The House Crests were developed during 2010, the inaugural year of the Vertical House system of Pastoral Care at Gleeson College.
The four Houses at Gleeson College are:
The Damiani House Crest incorporates symbols which identify the rich heritage not only of the House, but also the Gleeson College Community.
As a House we desired to capture the unique history of the College in that it was created as a result of expressed need by the local Catholic community. The need for a secondary Catholic education pathway to serve the young people of the North-East area is represented by the Cross, central to the Crest. The people surrounding the Cross represent Gleeson College as well as each of the Catholic feeder Primary Schools. The four figures also represent key contributors to the establishment of the College our College House patrons.
The beams emitted from the cross represent the Light of Christ. The beams also symbolise the wings of a dragon. Damiani adopted the dragon as its team mascot in College sporting carnivals over 10 years ago. Dragons are a symbol of wisdom, protection, valour, generosity, forgiveness and compassion.
Our motto suggests that we all belong not only to the College community, but also to Damiani House Community. 'Belong' was our House theme in 2010, the first year of the Vertical House system. As a community we worked to ensure our interactions with each other were ones that fostered positive relationships, a sense of safety and unity. 'Inspire' recognises that all we do is inspired by Jesus Christ and that our learning should be reflective always of our best efforts.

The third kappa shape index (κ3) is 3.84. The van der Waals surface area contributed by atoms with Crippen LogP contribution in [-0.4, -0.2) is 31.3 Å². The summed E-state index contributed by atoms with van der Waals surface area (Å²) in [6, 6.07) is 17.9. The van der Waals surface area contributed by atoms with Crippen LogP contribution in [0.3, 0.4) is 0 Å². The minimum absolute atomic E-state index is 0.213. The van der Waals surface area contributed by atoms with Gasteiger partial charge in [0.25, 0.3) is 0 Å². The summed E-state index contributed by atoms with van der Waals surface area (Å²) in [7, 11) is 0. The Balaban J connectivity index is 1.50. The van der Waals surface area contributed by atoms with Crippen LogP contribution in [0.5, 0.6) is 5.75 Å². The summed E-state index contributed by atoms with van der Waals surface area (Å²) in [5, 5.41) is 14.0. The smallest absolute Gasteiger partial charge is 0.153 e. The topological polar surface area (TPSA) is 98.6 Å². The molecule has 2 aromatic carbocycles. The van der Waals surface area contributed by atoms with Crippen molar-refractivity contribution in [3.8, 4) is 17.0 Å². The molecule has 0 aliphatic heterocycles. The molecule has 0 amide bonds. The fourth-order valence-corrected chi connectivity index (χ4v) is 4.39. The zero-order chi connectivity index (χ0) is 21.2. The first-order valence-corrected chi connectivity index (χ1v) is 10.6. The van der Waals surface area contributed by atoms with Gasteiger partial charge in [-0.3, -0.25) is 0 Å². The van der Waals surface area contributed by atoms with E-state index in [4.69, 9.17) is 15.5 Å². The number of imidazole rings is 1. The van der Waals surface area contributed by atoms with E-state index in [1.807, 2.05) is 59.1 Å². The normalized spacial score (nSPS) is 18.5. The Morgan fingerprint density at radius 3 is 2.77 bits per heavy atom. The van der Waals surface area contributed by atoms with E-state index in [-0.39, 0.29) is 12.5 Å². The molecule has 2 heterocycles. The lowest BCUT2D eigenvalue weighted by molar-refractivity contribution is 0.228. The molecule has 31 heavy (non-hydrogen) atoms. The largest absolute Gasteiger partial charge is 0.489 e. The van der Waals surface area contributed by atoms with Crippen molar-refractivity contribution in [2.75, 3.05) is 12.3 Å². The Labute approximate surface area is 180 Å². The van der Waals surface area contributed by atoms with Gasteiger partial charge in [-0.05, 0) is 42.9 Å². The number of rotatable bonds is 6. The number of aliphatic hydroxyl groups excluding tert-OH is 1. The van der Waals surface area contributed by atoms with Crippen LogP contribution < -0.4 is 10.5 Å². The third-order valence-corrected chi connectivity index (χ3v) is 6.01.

Our College song tells, '.....to be a leader you must be a servant to the rest.' Jenny Damiani was and is heavily involved in a range of community and charity organisations. She made clear in our meetings with her that the College 'came from the community,' guided by those willing to work towards a common goal, to serve others and to represent and lead a community. This also of course reflects Jesus' commitment to place others needs above his own.
The Fyfe House Crest was fundamentally inspired by the charism of our patron Sr Margaret Fyfe CSB, a member of the Brigidine Sisters.
At the heart of the crest is the Cross of Diamonds. This cross is based on the same one which appears on the family crest of Bishop Daniel Delany, the founder of the Congregation of St Brigid. The rays of light emanating from the cross represent the light of Christ and serve to emphasise our role as builders of God's Kingdom on earth. The pair of lamps, which usually appear alone, at the centre of the Cross of Diamonds, are symbolic of learning. They flank a tongue of fire, representative of the Holy Spirit, who moves within us as the passion and determination that inspires us in our work and learning.
Our motto "Fearless in Faith", evolved from an understanding that Christ is at the heart of our lives. In an increasingly secular world we are reminded to be strong, courageous and fearless as we spread the Good News of Jesus Christ in the world we live.